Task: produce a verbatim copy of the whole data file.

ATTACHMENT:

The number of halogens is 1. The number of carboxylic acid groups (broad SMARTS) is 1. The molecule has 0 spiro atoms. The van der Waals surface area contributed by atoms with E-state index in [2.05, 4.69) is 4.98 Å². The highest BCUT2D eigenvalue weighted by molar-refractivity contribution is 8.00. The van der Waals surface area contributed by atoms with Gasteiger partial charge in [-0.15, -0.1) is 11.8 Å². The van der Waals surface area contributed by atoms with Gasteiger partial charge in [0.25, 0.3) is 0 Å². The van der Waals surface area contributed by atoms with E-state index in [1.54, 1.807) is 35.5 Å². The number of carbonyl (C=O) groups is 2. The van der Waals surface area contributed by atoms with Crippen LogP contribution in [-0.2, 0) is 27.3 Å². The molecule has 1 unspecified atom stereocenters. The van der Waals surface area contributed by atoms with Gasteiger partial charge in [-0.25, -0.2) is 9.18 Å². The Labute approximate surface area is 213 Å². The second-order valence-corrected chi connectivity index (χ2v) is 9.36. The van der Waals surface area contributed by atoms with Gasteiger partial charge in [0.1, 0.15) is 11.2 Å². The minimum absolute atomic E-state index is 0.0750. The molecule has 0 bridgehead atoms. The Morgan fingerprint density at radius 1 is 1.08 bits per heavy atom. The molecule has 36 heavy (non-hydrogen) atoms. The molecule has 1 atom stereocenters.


The number of halogens is 1. The number of carboxylic acid groups (broad SMARTS) is 1. The molecule has 0 spiro atoms. The van der Waals surface area contributed by atoms with E-state index in [2.05, 4.69) is 4.98 Å². The highest BCUT2D eigenvalue weighted by molar-refractivity contribution is 8.00. The van der Waals surface area contributed by atoms with Gasteiger partial charge in [-0.15, -0.1) is 11.8 Å². The van der Waals surface area contributed by atoms with Gasteiger partial charge in [0.25, 0.3) is 0 Å². The van der Waals surface area contributed by atoms with E-state index in [1.54, 1.807) is 35.5 Å². The number of carbonyl (C=O) groups is 2. The van der Waals surface area contributed by atoms with Crippen LogP contribution in [-0.2, 0) is 27.3 Å². The molecule has 1 unspecified atom stereocenters. The van der Waals surface area contributed by atoms with Gasteiger partial charge in [-0.25, -0.2) is 9.18 Å². The Labute approximate surface area is 213 Å². The second-order valence-corrected chi connectivity index (χ2v) is 9.36. The van der Waals surface area contributed by atoms with Gasteiger partial charge in [0.1, 0.15) is 11.2 Å². The minimum absolute atomic E-state index is 0.0750. The molecule has 0 bridgehead atoms. The Morgan fingerprint density at radius 1 is 1.08 bits per heavy atom. The molecule has 36 heavy (non-hydrogen) atoms. The molecule has 1 atom stereocenters.